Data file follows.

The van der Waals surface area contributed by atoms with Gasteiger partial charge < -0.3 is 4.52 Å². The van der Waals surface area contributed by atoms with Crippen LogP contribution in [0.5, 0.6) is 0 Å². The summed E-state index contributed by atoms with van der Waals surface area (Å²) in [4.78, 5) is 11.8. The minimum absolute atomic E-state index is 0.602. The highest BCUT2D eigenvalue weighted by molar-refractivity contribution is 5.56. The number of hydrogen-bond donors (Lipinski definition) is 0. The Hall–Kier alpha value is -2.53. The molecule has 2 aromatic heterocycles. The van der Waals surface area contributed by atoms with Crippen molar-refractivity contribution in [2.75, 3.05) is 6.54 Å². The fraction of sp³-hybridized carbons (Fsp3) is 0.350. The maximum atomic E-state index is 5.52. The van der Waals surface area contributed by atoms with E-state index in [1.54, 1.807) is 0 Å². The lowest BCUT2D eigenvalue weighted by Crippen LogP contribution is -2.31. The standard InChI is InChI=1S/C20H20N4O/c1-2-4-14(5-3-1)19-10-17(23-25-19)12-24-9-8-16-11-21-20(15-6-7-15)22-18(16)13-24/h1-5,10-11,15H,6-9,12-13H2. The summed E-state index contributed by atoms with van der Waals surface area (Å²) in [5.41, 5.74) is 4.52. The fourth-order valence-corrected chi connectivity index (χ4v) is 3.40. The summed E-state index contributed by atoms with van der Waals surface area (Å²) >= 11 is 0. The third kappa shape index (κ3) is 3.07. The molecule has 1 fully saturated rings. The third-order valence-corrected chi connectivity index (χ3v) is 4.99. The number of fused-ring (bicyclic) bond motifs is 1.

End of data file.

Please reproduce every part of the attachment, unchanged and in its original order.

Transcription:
The van der Waals surface area contributed by atoms with Gasteiger partial charge < -0.3 is 4.52 Å². The van der Waals surface area contributed by atoms with Crippen LogP contribution in [0.5, 0.6) is 0 Å². The summed E-state index contributed by atoms with van der Waals surface area (Å²) in [4.78, 5) is 11.8. The minimum absolute atomic E-state index is 0.602. The highest BCUT2D eigenvalue weighted by molar-refractivity contribution is 5.56. The number of hydrogen-bond donors (Lipinski definition) is 0. The Hall–Kier alpha value is -2.53. The molecule has 2 aromatic heterocycles. The van der Waals surface area contributed by atoms with Crippen molar-refractivity contribution in [2.75, 3.05) is 6.54 Å². The fraction of sp³-hybridized carbons (Fsp3) is 0.350. The maximum atomic E-state index is 5.52. The van der Waals surface area contributed by atoms with E-state index in [1.54, 1.807) is 0 Å². The lowest BCUT2D eigenvalue weighted by Crippen LogP contribution is -2.31. The standard InChI is InChI=1S/C20H20N4O/c1-2-4-14(5-3-1)19-10-17(23-25-19)12-24-9-8-16-11-21-20(15-6-7-15)22-18(16)13-24/h1-5,10-11,15H,6-9,12-13H2. The summed E-state index contributed by atoms with van der Waals surface area (Å²) in [5.41, 5.74) is 4.52. The fourth-order valence-corrected chi connectivity index (χ4v) is 3.40. The summed E-state index contributed by atoms with van der Waals surface area (Å²) >= 11 is 0. The third kappa shape index (κ3) is 3.07. The molecule has 1 fully saturated rings. The third-order valence-corrected chi connectivity index (χ3v) is 4.99. The number of fused-ring (bicyclic) bond motifs is 1.